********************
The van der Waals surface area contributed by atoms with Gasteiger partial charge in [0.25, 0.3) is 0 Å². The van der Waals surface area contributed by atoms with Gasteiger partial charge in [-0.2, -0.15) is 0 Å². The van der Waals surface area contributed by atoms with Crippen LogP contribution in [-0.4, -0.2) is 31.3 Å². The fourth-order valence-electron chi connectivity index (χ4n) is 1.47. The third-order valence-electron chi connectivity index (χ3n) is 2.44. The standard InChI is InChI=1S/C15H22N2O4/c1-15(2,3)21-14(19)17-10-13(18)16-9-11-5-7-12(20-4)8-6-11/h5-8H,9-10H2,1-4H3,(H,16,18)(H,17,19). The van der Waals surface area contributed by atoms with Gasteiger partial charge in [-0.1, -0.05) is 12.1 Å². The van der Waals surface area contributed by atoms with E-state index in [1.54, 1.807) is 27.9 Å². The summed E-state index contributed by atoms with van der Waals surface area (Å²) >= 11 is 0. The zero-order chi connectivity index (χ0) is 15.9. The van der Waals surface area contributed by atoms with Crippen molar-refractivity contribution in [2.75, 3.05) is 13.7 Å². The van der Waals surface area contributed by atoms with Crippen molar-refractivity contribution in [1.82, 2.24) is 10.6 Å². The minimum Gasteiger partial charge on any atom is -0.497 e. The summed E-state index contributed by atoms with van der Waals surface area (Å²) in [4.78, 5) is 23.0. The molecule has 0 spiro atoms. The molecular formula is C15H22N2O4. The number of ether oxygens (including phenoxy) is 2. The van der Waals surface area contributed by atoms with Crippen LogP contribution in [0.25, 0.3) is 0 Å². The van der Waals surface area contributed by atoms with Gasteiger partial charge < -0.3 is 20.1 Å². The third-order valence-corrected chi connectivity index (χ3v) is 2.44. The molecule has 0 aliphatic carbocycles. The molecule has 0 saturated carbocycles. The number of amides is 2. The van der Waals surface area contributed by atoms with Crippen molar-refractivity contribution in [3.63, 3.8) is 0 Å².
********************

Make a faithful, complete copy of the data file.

The van der Waals surface area contributed by atoms with Gasteiger partial charge in [0.25, 0.3) is 0 Å². The van der Waals surface area contributed by atoms with Gasteiger partial charge in [-0.2, -0.15) is 0 Å². The van der Waals surface area contributed by atoms with Crippen LogP contribution in [-0.4, -0.2) is 31.3 Å². The fourth-order valence-electron chi connectivity index (χ4n) is 1.47. The third-order valence-electron chi connectivity index (χ3n) is 2.44. The standard InChI is InChI=1S/C15H22N2O4/c1-15(2,3)21-14(19)17-10-13(18)16-9-11-5-7-12(20-4)8-6-11/h5-8H,9-10H2,1-4H3,(H,16,18)(H,17,19). The van der Waals surface area contributed by atoms with Gasteiger partial charge in [-0.1, -0.05) is 12.1 Å². The van der Waals surface area contributed by atoms with E-state index in [1.54, 1.807) is 27.9 Å². The summed E-state index contributed by atoms with van der Waals surface area (Å²) >= 11 is 0. The zero-order chi connectivity index (χ0) is 15.9. The van der Waals surface area contributed by atoms with Crippen molar-refractivity contribution in [2.75, 3.05) is 13.7 Å². The van der Waals surface area contributed by atoms with Crippen molar-refractivity contribution in [1.82, 2.24) is 10.6 Å². The minimum Gasteiger partial charge on any atom is -0.497 e. The summed E-state index contributed by atoms with van der Waals surface area (Å²) in [4.78, 5) is 23.0. The molecule has 0 spiro atoms. The molecular formula is C15H22N2O4. The number of ether oxygens (including phenoxy) is 2. The van der Waals surface area contributed by atoms with Crippen LogP contribution in [0.25, 0.3) is 0 Å². The van der Waals surface area contributed by atoms with Gasteiger partial charge < -0.3 is 20.1 Å². The third-order valence-corrected chi connectivity index (χ3v) is 2.44. The molecule has 0 aliphatic carbocycles. The molecule has 0 saturated carbocycles. The number of amides is 2. The van der Waals surface area contributed by atoms with Crippen molar-refractivity contribution in [3.63, 3.8) is 0 Å².